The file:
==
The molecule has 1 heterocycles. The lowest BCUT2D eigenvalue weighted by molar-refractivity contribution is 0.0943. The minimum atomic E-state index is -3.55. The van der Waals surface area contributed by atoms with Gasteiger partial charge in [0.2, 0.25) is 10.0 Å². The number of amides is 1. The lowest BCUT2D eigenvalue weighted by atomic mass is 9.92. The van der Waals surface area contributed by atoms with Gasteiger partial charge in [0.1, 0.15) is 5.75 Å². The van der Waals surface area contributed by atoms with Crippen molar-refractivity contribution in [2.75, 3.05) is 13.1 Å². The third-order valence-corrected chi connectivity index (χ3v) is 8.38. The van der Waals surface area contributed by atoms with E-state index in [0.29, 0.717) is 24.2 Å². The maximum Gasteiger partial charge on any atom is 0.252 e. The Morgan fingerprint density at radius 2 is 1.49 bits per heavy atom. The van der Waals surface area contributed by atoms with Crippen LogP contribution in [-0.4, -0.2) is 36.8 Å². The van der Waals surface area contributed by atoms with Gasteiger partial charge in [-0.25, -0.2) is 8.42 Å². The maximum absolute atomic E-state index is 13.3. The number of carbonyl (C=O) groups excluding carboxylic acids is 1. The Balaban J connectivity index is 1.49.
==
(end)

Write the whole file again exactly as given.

The molecule has 1 heterocycles. The lowest BCUT2D eigenvalue weighted by molar-refractivity contribution is 0.0943. The minimum atomic E-state index is -3.55. The van der Waals surface area contributed by atoms with Gasteiger partial charge in [0.2, 0.25) is 10.0 Å². The number of amides is 1. The lowest BCUT2D eigenvalue weighted by atomic mass is 9.92. The van der Waals surface area contributed by atoms with Gasteiger partial charge in [0.1, 0.15) is 5.75 Å². The van der Waals surface area contributed by atoms with Crippen molar-refractivity contribution in [2.75, 3.05) is 13.1 Å². The third-order valence-corrected chi connectivity index (χ3v) is 8.38. The van der Waals surface area contributed by atoms with E-state index in [0.29, 0.717) is 24.2 Å². The maximum Gasteiger partial charge on any atom is 0.252 e. The Morgan fingerprint density at radius 2 is 1.49 bits per heavy atom. The van der Waals surface area contributed by atoms with Crippen LogP contribution in [-0.4, -0.2) is 36.8 Å². The van der Waals surface area contributed by atoms with Gasteiger partial charge in [-0.25, -0.2) is 8.42 Å². The maximum absolute atomic E-state index is 13.3. The number of carbonyl (C=O) groups excluding carboxylic acids is 1. The Balaban J connectivity index is 1.49.